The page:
Posted By Jeff Fletcher on January 30, 2009 9:50 am
Ever since last week’s note about Matt Holliday’s road performance as a Rockie, I’ve been getting a lot feedback about whether his stats prove my theory or are coincidental.
As a refresher, my theory is that Rockies players aren’t used to seeing the ball break normally at sea level, so it takes them time to adjust on a road trip. That’s why Holliday’s numbers improved the longer he was on the road. Just to keep the debate rolling, here’s a quote from a scout that was included in Jayson Stark’s reference to my item (go to the bottom of this, right after Stark calls me “one of America’s most brilliant baseball minds”):
“I agree with that conclusion. Darryl Kile taught baseball a huge lesson. He had as good a breaking ball as anyone in the game. But in Denver, occasionally he’d snap off a good one, but when he didn’t, it hung and it got whacked. Mike Hampton found out, too. His cutter didn’t cut. So as scouts, we always accounted for that. When that team went on the road, we’d always say, ‘Breaking-ball those guys to death.’ So Matt Holliday, once he adjusts to sea level in Oakland, I think he’ll be fine.”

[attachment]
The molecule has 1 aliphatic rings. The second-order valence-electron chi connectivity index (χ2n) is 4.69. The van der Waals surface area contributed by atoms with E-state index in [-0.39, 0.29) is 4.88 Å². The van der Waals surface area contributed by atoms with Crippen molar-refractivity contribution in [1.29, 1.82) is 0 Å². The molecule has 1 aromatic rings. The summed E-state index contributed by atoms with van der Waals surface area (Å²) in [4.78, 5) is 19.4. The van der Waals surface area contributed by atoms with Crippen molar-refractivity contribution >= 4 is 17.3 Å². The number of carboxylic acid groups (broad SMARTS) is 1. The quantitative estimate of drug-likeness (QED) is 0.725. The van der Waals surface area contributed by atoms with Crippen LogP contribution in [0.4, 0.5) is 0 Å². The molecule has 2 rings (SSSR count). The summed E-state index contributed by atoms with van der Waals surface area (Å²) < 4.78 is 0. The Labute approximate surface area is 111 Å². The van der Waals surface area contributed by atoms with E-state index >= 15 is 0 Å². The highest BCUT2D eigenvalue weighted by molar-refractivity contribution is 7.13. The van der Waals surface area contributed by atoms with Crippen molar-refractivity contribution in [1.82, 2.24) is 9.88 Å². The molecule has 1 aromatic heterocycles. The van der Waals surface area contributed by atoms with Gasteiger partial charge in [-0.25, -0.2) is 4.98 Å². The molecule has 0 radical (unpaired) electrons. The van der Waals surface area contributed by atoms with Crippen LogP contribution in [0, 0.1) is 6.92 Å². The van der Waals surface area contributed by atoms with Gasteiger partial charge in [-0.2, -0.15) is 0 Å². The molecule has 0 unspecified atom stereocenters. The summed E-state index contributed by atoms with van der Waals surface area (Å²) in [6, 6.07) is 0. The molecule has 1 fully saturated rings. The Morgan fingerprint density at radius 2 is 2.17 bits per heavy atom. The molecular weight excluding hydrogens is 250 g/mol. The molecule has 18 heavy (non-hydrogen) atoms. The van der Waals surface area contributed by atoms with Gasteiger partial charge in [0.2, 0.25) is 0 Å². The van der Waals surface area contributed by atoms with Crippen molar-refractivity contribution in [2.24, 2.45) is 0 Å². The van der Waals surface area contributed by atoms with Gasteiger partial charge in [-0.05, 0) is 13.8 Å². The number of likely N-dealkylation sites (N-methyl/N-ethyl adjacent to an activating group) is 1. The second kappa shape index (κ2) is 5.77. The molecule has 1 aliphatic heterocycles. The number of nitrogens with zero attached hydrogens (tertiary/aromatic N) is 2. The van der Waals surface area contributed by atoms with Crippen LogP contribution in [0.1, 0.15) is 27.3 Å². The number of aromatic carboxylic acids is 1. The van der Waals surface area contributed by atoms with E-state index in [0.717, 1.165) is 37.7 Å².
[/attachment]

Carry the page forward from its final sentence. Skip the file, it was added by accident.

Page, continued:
It’s true that the theory didn’t quite hold true for Todd Helton, and that the guys at Baseball Prospectus and Baseball Musings both did some research that also indicated the “Coors Field Hangover” might be a myth. While I accept that those numbers show it isn’t true for everybody, I still think it’s possible that it is true for Holliday. That’s to say that it is not a coincidence that he, specifically, hit better the longer he was he on the road.
And, really, Holliday is the only former Rockie we care about, right?